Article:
Sunday, August 05, 2012

Writers Unaware

Card, Orson Scott, and Aaron Johnson. Earth Unaware: The First Formic War. New York: Tor, 2012.Cover courtesy of Library Thing

As a long-standing fan of both Orson Scott Card and the Ender series, Earth Unaware was a heartbreaking disappointment. Delegating a beloved series seldom works unless the primary author's goal is to kill off that series. If that was the goal, Earth Unaware is a resounding success. If I were not already aware of Card's brilliance, I would never attempt another book in the series. In deed, if not for the misguided belief that “the whole thing can’t be this bad,” I would never have finished this….

Aaron Johnson states Earth Unaware evolved from a comic book project to provide backstory for Ender’s Game. Unfortunately, the book does not make it past the comic book level. In fact, it is not so much a novel as an extended slice of life that rambles form the Kuiper Belt to Earth’s moon with only a vague sense of direction. There is a saying among writers: “Novels are never completed, only abandoned.” EU was not abandoned; it was amputated.

Worse, the two collaborators never achieve a common voice. They do not even seem to be telling the same story. One (I assume Card) paints detailed technical panoramas in smooth technical prose. The other vainly attempts sophomoric character interactions that are as shallow and moving as a mosquito bite using descriptions dictated by a Flesch-Kincaid algorithm. Perhaps this level of character development is appropriate to a comic book. It is too banal for a novel. I frequently found myself skimming/skipping any number of pages until I found another section where I would be drawn back into the story rather than bludgeoned with sixth grade sentimentality.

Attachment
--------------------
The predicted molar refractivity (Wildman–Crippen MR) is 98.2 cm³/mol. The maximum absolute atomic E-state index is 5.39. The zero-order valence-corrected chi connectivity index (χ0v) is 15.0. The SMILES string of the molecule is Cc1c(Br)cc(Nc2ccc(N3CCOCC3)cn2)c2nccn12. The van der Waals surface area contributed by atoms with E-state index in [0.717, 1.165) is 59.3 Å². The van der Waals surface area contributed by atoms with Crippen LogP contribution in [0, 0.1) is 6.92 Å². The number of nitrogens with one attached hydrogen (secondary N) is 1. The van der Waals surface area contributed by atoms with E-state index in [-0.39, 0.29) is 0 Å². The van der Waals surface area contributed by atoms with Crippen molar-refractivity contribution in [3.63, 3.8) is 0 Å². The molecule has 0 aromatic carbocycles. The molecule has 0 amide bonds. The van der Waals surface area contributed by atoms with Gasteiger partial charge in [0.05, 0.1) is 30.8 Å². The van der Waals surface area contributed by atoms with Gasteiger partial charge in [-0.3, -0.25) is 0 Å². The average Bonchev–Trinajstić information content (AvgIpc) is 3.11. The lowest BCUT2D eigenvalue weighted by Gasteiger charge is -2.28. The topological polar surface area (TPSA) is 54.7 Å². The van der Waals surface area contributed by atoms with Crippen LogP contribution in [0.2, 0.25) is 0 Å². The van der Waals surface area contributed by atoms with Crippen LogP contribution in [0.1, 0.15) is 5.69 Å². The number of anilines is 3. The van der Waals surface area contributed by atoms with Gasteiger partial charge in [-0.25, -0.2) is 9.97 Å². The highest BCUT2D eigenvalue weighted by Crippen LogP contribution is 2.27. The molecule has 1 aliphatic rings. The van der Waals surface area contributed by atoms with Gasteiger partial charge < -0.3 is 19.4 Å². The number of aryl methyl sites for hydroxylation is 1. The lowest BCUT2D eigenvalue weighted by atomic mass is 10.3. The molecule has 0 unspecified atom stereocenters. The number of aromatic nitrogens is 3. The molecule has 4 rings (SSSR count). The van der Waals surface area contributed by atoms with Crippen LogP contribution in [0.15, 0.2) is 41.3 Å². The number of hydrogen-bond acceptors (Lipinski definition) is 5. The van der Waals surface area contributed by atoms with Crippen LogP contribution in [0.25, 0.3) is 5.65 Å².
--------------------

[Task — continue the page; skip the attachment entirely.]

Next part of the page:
The collaborators compensate for this failure somewhat by switching character perspective, but the stylistic dissonance continuously knocked me out of the story. When writers force the reader to think about style, they fail to create the illusion of the universe they are trying to build. Few writers are stylistically brilliant enough that linguistic excellence is its own end. Neither collaborator achieves such stratospheric writing in this book.

Further, I could not believe in any of the characters, except Concepcíon, the free minor ship captain. She was the only character in the novel capable of demonstrating character. For all the others, we were simply told they had character, what I call the Republican approach to character development.

I can say this much positive about First Formic War:

  • Card’s explanation of the technology underlaying the characters' lifestyle was clear, intriguing, and unobtrusive.
  • The book inspired me to take Suna shopping for bath towels—I think primarily as the escapist activity I had hoped the book would provide.

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